2-It Has Improved My Personal Hygiene-During the course of my first 32.5 years on Earth, I washed my hands perhaps a total of 18 times, all instances where I either had an obvious amount of fecal matter caked onto them, or my wife had caught me picking my nose and made me wash my hands before I was ever allowed to touch her, or any of our possessions, again. However, starting around January, I began washing my hands compulsively, to the point where the skin on my knuckles, having felt soap for the first time, revolted and transformed into one giant block of dried epidermis, a problem I soon alleviated once I learned that hand lotion can be used for things the Catholic Church does not consider to be a sin. Long story still not that short, my hands are now clean enough to eat off, which I guess is the reason some people washed them in the first place. Either way, I know that when I grab a turkey leg on Thursday, I will be thankful that the trace amounts of boogers and poop I am transferring onto it will be far more trace than they were for all the Thanksgivings before this. That’s what I call progress y’all.
3-It Has Saved Us From Judgement During Bulking Season: Thanksgiving is the unofficial start of bulking season, at least this year, when trick or treating was effectively cancelled, and I lost any excuse I ever could have had to dress up as Captain Jack Sparrow and eat several packages of king-sized Twix while watching Ernest Halloween alone in my living room. As we all know, the great thing about bulking season is that it allows you to eat whatever the F you want: pancakes, pound cakes, crab cakes, pizza covered in cake frosting. The bad thing about bulking season is that you, generally, are still forced to be around people, people who will judge you for sporting mayo stains on your “work” sweatpants. However, in quarantine, you aren’t around anybody, so there are no prying eyes to wonder if you really drove all the way to Home Depot to buy out the hot dog stand outside the store, while not once steeping inside to replace any one of the 14 burned out bulbs still sitting inside a lighting socket in your house. This winter, we get to bulk alone, with the shades drawn. And let me tell you, there's no better way to bulk than that.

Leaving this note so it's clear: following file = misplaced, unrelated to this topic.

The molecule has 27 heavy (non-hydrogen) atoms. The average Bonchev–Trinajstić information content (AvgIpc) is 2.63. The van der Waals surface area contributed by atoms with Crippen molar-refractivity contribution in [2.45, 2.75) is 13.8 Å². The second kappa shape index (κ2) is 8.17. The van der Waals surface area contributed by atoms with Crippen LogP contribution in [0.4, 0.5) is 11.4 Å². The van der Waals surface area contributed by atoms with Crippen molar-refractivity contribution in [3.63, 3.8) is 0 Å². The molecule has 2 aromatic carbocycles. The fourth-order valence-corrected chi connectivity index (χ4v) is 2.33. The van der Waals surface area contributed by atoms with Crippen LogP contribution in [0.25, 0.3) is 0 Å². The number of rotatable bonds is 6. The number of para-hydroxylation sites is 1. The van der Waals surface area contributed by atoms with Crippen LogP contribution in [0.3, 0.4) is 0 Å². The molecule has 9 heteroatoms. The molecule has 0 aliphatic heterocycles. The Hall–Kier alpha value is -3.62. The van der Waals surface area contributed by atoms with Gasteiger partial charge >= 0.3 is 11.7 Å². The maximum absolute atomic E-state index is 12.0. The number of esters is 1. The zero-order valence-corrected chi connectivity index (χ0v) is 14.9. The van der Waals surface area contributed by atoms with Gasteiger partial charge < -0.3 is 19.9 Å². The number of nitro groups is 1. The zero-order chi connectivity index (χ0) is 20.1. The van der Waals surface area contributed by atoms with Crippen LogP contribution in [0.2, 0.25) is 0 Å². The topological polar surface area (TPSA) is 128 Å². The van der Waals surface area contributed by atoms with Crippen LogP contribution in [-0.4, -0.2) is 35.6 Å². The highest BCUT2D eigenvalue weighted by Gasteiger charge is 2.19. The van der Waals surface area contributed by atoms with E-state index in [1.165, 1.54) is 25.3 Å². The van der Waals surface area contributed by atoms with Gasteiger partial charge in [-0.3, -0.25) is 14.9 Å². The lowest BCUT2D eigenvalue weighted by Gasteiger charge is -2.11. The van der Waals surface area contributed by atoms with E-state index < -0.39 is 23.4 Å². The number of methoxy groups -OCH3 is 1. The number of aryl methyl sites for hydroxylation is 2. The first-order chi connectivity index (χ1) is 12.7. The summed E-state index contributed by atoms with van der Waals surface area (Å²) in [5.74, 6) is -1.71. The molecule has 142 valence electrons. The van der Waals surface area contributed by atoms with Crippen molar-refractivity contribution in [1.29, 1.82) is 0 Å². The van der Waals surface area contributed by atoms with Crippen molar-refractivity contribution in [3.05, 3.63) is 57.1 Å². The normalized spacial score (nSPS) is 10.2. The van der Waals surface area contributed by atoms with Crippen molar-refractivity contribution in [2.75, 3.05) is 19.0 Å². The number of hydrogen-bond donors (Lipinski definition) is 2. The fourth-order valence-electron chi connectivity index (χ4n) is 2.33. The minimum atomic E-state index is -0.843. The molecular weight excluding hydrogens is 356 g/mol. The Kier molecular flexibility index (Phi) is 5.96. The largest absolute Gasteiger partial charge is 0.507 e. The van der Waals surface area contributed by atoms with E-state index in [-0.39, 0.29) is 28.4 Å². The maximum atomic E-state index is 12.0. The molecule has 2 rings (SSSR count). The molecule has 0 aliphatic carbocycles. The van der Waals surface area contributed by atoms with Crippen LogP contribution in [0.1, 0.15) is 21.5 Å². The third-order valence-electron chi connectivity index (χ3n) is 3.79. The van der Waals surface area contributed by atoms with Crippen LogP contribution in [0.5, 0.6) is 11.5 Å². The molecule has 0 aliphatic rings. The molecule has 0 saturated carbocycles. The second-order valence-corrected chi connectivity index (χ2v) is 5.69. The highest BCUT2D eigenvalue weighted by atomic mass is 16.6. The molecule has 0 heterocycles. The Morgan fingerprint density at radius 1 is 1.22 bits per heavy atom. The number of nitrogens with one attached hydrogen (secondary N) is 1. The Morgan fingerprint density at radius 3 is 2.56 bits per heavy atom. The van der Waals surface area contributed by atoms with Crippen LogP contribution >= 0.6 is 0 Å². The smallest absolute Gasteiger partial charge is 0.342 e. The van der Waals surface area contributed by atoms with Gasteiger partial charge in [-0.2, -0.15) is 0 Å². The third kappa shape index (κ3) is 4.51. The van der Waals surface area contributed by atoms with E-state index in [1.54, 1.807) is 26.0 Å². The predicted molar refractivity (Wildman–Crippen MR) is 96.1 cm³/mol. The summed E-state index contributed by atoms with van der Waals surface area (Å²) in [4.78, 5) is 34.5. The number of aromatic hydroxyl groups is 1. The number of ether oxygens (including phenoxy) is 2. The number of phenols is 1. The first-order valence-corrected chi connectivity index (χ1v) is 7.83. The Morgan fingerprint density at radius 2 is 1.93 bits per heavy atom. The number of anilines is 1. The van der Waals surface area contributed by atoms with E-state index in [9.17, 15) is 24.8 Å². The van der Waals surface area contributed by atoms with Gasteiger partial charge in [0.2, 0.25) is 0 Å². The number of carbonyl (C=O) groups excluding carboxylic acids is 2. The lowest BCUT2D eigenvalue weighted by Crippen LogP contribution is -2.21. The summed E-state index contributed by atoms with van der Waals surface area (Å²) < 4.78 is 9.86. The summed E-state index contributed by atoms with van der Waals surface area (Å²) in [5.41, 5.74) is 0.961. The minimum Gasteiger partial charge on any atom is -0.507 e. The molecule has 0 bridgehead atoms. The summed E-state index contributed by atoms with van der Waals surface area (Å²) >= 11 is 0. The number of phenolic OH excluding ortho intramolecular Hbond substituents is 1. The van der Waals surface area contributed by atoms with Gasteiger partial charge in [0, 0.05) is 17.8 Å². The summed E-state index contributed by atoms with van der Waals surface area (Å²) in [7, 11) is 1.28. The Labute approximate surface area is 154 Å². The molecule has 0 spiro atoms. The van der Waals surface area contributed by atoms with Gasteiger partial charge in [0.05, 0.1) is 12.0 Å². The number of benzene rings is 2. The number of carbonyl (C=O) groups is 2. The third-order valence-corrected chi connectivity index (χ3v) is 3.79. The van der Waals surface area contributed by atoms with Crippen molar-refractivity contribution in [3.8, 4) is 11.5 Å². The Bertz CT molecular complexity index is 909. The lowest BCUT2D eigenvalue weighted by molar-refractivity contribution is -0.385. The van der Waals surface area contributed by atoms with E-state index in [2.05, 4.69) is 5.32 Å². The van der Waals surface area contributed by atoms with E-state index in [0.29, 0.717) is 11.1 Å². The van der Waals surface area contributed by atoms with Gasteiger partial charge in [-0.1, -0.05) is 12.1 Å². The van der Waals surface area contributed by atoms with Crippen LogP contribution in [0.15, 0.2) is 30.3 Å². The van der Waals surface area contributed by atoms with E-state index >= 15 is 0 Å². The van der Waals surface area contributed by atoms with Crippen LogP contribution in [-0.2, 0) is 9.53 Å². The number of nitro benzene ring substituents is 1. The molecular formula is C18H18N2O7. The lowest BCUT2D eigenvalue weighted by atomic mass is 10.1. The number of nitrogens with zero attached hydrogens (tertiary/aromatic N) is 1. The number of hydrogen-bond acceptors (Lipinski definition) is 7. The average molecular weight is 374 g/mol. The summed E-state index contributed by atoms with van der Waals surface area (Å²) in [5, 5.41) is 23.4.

4-It Has Allowed You To Stop Lying About Santa Claus: Imagine telling your kids that grandma and grandpa aren’t allowed to come over for Christmas, but a bearded, maskless stranger is allowed to not only enter your domicile through the chimney, after already being inside an indeterminable number of other houses across the globe, but to touch and potentially cough on all your presents and cookie dishes and milk glasses, because custom dictates that we look the other way as a fictional character who may or may not resemble a previous version of Tim Allen that was still somewhat funny trespasses onto your property? C’mon now. Kids are just like tiny adults, which means that approximately 51% of them are smart enough to see what the hell is going on, which means that they already know that you can’t be putting out communal snacks for unknown visitors, not this year. So, parents out there, stop the charade and tell your offspring the truth. Also, you worked hard to buy their gifts. You might as well take credit for it.